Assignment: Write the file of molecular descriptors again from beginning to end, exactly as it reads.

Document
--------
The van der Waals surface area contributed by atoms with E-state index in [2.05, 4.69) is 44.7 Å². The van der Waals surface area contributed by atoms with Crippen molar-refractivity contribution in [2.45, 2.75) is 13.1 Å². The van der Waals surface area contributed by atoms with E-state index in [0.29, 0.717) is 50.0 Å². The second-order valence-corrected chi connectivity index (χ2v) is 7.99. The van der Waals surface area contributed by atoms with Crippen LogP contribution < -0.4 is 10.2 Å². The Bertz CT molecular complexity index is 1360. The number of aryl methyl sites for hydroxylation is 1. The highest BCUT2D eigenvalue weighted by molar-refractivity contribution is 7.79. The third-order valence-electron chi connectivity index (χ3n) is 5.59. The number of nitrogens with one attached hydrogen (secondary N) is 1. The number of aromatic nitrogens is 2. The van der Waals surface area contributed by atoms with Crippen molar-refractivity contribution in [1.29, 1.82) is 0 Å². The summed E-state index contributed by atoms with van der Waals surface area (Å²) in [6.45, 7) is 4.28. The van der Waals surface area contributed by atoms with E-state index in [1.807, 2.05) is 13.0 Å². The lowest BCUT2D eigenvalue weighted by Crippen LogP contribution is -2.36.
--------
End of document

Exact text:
The van der Waals surface area contributed by atoms with E-state index in [2.05, 4.69) is 44.7 Å². The van der Waals surface area contributed by atoms with Crippen molar-refractivity contribution in [2.45, 2.75) is 13.1 Å². The van der Waals surface area contributed by atoms with E-state index in [0.29, 0.717) is 50.0 Å². The second-order valence-corrected chi connectivity index (χ2v) is 7.99. The van der Waals surface area contributed by atoms with Crippen LogP contribution < -0.4 is 10.2 Å². The Bertz CT molecular complexity index is 1360. The number of aryl methyl sites for hydroxylation is 1. The highest BCUT2D eigenvalue weighted by molar-refractivity contribution is 7.79. The third-order valence-electron chi connectivity index (χ3n) is 5.59. The number of nitrogens with one attached hydrogen (secondary N) is 1. The number of aromatic nitrogens is 2. The van der Waals surface area contributed by atoms with Crippen molar-refractivity contribution in [1.29, 1.82) is 0 Å². The summed E-state index contributed by atoms with van der Waals surface area (Å²) in [6.45, 7) is 4.28. The van der Waals surface area contributed by atoms with E-state index in [1.807, 2.05) is 13.0 Å². The lowest BCUT2D eigenvalue weighted by Crippen LogP contribution is -2.36.